Harnessing the Power of Public Works at APWA PWX 2019

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By Tom Brewer, Content Manager at Gordian

In early September of 2019, the American Public Works Association (APWA) held its annual PWX event in Seattle, Washington. Part symposium, part celebration, part glimpse into the future of American infrastructure — PWX 2019 was a joyous whirlwind. But once the motion and the excitement subsided, a few trends emerged. Here’s what we learned from APWA’s PWX 2019.

Public Works Employees Support Each Other

Between the hugs, the enormous smiles as attendees reunited and the immediate camaraderie between APWA chapter members meeting for the first time, one thing was clear: This is a tight-knit group. The closeness went further than greetings. Anywhere a director, engineer or public works pro shared a challenge, another colleague or two were there to offer advice and encouragement. I saw this play out over and over again: on the trade show floor, at the “Get Acquainted” party at the delightful Museum of Pop Culture, at unofficial gatherings in the PWX orbit. No matter where, no matter when, the public works community was always willing to support its people.

Gordian at APWA PWX 2019.
On the trade show floor and at the “Get Acquainted” party at the Museum of Pop Culture in Seattle.

Public Sector Resource Strain is Real

“We have to do more with less.” This constant refrain might as well have been the official mantra of PWX attendees. Public Works departments, despite incredible strain, are doing their best to provide high-quality services. It’s one thing to know this intellectually, to understand this strain as a concept. It’s another thing to hear the exasperation in people’s voices as they describe how difficult it is to repair and maintain vital community assets. These professionals have devoted themselves to making a difference but each year that gets increasingly more difficult. That’s why so many of them were interested in Gordian’s Job Order Contracting (JOC), an alternative construction delivery method that allows a variety of projects to be completed with one competitively-bid contract. With JOC, public works departments and other government agencies can start work faster and with greater cost control, helping relieve resource strain.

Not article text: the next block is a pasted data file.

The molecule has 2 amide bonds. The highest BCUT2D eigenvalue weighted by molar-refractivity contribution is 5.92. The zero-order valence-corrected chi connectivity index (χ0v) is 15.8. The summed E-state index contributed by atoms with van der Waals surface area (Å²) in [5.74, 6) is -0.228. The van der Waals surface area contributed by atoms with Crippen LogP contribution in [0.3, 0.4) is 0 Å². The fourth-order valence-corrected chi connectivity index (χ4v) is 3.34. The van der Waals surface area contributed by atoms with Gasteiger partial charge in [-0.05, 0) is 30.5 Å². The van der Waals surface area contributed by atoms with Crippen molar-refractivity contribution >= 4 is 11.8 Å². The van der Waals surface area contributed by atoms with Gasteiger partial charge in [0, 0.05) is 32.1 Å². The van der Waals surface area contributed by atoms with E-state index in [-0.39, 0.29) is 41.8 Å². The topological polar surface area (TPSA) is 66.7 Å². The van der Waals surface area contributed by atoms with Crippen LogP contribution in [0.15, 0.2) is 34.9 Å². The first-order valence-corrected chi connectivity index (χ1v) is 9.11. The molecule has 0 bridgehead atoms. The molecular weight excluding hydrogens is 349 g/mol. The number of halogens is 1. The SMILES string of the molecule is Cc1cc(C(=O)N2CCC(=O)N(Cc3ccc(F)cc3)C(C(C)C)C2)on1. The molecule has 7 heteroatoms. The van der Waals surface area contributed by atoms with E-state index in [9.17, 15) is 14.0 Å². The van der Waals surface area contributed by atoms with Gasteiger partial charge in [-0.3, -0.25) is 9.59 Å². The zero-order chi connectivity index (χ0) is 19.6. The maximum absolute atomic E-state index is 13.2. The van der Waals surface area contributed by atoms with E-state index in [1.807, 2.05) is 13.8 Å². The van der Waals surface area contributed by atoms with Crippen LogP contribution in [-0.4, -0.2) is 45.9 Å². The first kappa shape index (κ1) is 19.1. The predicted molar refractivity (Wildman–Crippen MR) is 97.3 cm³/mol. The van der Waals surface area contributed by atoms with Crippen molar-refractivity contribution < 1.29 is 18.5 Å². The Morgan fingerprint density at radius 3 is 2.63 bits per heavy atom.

Cooperative Purchasing is all the Rage

Our friends from Sourcewell, a cooperative purchasing network, had one booth in the exhibit hall. But their presence was everywhere. You couldn’t get far without seeing a colorful Sourcewell flag resting on a booth. An exhibit of impressive construction equipment — there was Sourcewell. Fleet asset management software – there was Sourcewell. It seems that the public works sector has caught on to the power of volume discounts and the other benefits of buying goods and services through co-ops. For more cooperative purchasing insights, read this interview with National Cooperative Purchasing Partners Executive Director Tammy Rimes.

Public Works Has Gone High Tech

You’d be forgiven for mistaking PWX 2019 for CES, the Consumer Technology Association’s annual expo. Mobile apps, particularly those dedicated to GIS mapping and asset management, occupied a large portion of the exhibit hall. Like their private-sector counterparts, public employees are using smart technology to work more efficiently than ever before. This should excite citizens across the U.S. Now some of the brightest minds in the tech space are working on solutions that benefit our cities, states and towns.

By the end of APWA PWX 2019, it was clear that the tie that binds public works professionals is a desire to make their communities better. They are constantly searching for something, an edge, that helps them deliver better service today than they did yesterday. It’s a compulsion they could not stop if they wanted to. Lucky for the rest of us, they don’t.